Biden v. Trump: A race for the White House with actuarial tables in the background

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Joe Biden’s formal entrance into the presidential campaign this week will put to test the question of whether or not this is a country for old men.

The president, at 80 years old, is already the oldest president in United States history. And his decision to seek another term in office sets up a possible general election rematch with Donald Trump, who is set to turn 77 in two months.

For a country that likes to pride itself on its youthful vitality, it now is more likely than not that come November 2024, voters will be left to choose between two men who would be octogenarians while in the nation’s highest office.

“It’s one of the great hesitations people have, and it’s not just chronological age, it’s the perceived age, the performance,” said Dave Carney, a longtime Republican consultant who hasn’t decided whom to support in 2024.

Both Biden and Trump battled questions of their physical and mental acuity while in office with each insisting that their performance underscored their capacity to handle the rigors of the job. The 2024 election, likewise, will provide a window through which to judge them.

But an actual full-on campaign won’t start for quite some time. Trump, who faces a crowded Republican primary field, has begun holding campaign events and the occasional rally. And Biden, who faces no real intra-party challenge, has begun raising money and will have one-off political events, but his aides have signaled he won’t begin barnstorming until next year.

When the campaign does actually begin in earnest, both sides pledge it will not be an exercise in tapioca, “Murder, She Wrote” reruns, and early bedtimes.

Despite an age gap of only three years, the chatter around age looms larger for Biden, who moves noticeably slower than a few years ago. Members of his inner circle know the toll the job takes on any president, and they have seen him grow more easily tired.

If elected, he would be 86 at the end of his second term, nearly a decade older than the U.S. male life expectancy. Poll after poll shows that voters — including Democrats who approve of the job he has done — are not sure they want him to run again, with most citing his age as their top concern.

But Biden’s allies and most Democrats believe he is very much still up for the job. Biden has received clean bills of health from his doctors, and his advisers believe the 2020 race made clear that voters have grown more comfortable with older people in positions of power, whether in politics or business. “His age is not a surprise,” one adviser said recently.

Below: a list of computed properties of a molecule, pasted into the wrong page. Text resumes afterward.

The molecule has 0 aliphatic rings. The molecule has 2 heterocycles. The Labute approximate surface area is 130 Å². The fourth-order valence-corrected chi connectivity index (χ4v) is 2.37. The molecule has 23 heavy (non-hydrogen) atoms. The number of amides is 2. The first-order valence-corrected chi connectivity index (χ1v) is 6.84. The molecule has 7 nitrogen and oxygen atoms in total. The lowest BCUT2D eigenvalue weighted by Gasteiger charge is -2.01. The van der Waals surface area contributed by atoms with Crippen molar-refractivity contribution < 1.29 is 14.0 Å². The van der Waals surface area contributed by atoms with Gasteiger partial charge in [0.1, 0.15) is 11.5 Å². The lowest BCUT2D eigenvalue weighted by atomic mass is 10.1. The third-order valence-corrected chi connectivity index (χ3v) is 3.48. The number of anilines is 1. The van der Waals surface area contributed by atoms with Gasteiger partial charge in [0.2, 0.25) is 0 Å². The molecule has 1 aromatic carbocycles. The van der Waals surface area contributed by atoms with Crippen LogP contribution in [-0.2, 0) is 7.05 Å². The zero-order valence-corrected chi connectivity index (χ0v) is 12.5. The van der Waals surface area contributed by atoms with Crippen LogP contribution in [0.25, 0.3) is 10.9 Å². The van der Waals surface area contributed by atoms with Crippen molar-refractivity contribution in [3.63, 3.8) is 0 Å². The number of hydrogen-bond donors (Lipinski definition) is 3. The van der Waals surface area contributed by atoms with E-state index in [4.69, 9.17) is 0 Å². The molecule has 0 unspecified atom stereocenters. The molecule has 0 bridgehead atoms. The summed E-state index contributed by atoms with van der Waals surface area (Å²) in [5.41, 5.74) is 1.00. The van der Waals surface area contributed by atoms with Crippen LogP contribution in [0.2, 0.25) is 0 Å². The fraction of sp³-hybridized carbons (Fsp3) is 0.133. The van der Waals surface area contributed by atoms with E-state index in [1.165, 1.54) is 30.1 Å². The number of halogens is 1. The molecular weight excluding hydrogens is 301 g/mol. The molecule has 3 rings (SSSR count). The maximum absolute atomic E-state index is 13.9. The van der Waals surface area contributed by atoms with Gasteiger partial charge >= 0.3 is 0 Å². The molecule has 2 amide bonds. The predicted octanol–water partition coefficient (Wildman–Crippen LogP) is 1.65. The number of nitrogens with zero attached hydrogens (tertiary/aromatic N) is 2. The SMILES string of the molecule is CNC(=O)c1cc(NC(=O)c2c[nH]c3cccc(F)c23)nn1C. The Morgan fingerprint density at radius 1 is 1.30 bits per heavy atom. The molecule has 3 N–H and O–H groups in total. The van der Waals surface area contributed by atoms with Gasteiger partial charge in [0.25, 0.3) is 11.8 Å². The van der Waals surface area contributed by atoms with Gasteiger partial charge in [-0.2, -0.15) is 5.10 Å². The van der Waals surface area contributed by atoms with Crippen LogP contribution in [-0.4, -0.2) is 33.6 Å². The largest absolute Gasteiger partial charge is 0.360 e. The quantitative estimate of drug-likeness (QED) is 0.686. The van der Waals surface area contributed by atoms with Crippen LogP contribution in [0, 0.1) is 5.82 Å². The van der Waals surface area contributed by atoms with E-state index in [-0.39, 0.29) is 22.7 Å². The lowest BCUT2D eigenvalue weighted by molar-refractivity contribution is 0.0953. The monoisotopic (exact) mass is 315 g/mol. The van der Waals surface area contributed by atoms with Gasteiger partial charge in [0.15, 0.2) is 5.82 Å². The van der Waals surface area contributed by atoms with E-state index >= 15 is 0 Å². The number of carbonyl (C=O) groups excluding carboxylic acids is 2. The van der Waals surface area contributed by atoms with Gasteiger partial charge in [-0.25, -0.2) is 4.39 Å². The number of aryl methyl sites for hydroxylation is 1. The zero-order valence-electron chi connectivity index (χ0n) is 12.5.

For Biden’s team, age can often be reframed as wisdom. They argue he has been a steady hand during difficult times. And they tout an enviable legislative scorecard — including wins on infrastructure, guns and climate change. They also believe that the threat posed by Trump to the nation’s democracy will turn out voters, even if some of them have reservations about Biden.

“I love what the president says himself. He has a line where he says, 'Just watch me,’” said Rep. Lisa Blunt Rochester (D-Del.), one of the campaign co-chairs. “Just watching what has happened just in the first two years, and then knowing what his plan is, as we move forward, we know that he is more than capable.”

But aides acknowledge that Biden’s final campaign will be more rigorous than the one he ran in 2020. That year, candidates were sidelined for months by the pandemic, with Biden setting up shop in his Delaware home to host virtual events, allowing him to largely avoid unscripted moments and the gaffes for which he is famous. This time, Biden will need to hit the road, though some of the travel grind is offset by having Air Force One at his disposal.

Aides are mindful of the schedule’s toll on Biden. He has few early morning events, allowing him to sleep in and exercise before starting most days. Breaks are built into his schedule, and down days are often incorporated after travel.

“Whether it was in Kiev, barnstorming the country highlighting the manufacturing jobs he’s bringing back, averting international crises in the wee hours of the morning like he did in Bali, or putting Republicans on defense over Social Security in the State of the Union, the American people and the world see his qualified leadership,” Jen O’Malley Dillon, senior White House adviser, said in a statement. “And younger aides have to push themselves to keep up with that pace.”